E1666. Prevalence of MRI Findings Supporting Sjogren's Syndrome in Patients With Neuromyelitis Optica
  1. Farshid Taghizadeh; Oregon Health and Science University
  2. Bronwyn Hamilton; Oregon Health and Science University
Salivary glands inflammation and Sjogren’s syndrome have been reported with increased frequency in patients with neuromyelitis optica (NMO). White matter abnormalities suspicious for demyelinating etiology are also more frequent in patients with primary Sjogren’s syndrome. We hypothesized that the prevalence of imaging findings suggesting Sjogren’s syndrome on MRI is higher in patients with NMO compared to the general population, and that these findings may be incidentally seen on MRI of the spine or brain obtained for NMO diagnosis or surveillance.

Materials and Methods:
We did an electronic search of our institutional imaging database from 2010 to 2020 using the keywords “neuromyelitis optica” and “NMO”. An experienced head & neck radiologist and a medical student jointly evaluated all MRI studies for signs of parotid, submandibular, sublingual, and/or lacrimal gland involvement concerning for Sjogren’s syndrome, specifically micronodularity and/or multiple cysts +/- fatty glandular involution involving the salivary tissue in more than one location. Imaging reports also reviewed for any discussion of parotid abnormality. Reviewers were blinded to all clinical data. Cases were scored negative if no findings of Sjogren’s were found and “definite” or “equivocal” for positive cases, based on radiologist confidence. We then reviewed electronic health records to identify patients with clinically established NMO and/or Sjogren’s syndrome, and also rule out Sjogren’s-mimicking diagnoses such as HIV infection, recurrent parotitis, and sarcoidosis.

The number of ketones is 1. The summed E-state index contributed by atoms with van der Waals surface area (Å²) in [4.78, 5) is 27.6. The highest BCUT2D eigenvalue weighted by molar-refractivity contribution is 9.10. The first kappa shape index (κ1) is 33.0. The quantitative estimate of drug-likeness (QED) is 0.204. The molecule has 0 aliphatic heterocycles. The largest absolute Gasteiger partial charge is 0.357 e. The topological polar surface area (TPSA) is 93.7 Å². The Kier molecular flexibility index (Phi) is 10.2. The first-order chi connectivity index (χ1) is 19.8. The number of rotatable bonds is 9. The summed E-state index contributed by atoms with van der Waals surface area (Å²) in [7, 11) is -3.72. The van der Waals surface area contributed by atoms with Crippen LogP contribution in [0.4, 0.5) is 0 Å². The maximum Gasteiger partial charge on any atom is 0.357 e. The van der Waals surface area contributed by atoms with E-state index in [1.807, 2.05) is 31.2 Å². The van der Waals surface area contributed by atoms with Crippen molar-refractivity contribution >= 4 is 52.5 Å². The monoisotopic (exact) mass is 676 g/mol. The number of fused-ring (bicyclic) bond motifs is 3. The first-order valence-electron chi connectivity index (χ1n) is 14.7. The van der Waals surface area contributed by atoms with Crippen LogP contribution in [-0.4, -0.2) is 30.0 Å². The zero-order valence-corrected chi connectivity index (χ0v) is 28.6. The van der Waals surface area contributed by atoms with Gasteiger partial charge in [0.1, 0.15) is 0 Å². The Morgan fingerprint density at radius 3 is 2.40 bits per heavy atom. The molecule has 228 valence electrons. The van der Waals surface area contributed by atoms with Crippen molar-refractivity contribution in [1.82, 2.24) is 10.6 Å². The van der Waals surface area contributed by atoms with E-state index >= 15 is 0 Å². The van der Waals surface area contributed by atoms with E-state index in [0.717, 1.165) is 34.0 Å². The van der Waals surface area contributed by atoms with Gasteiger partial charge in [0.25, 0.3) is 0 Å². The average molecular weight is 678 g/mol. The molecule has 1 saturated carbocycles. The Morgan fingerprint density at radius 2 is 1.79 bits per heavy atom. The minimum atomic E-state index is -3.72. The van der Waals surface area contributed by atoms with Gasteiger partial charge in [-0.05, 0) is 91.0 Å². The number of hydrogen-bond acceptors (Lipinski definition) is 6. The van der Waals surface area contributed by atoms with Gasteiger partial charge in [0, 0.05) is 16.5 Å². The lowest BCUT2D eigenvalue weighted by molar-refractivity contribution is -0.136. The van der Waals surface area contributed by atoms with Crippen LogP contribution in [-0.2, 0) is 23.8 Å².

Our search resulted in 58 patients with MRI studies of the brain and/or spinal cord with indication for NMO or NMO vs. Multiple Sclerosis (MS). Patient population included 17 men (29%) and 41 women (71%) with the age range of 9 to 83 years old. 32/58 (55%) of patients had a clinical diagnosis of NMO and the rest had an indeterminate diagnosis (suspicious for NMO vs. MS). 2/58 (3.4%) patients had clinical Sjogren’s, both with established NMO, and only one radiology report documenting the abnormal parotid glands findings. None were found to have Sjogren’s-mimicking conditions. A total of 7/58 (12.1%) had definite parotid gland abnormalities characteristic of Sjogren’s syndrome. This number increased to a total of 12/58 patients (20.7%) suspicious for Sjogren’s syndrome when equivocal imaging findings were included.

The prevalence of parotid gland imaging abnormalities suspicious for Sjogren’s syndrome on MRI is estimated at 12.1- 20.7%, depending on radiologist confidence. This prevalence far exceeds that of Sjogren’s syndrome in the general population (0.02-0.1%), and confirms a clinically reported correlation between NMO and Sjogren’s syndrome. Reporting potential Sjogren’s in the context of NMO may be important since these patients carry a lifetime risk for lymphoma, and appropriate surveillance may be indicated.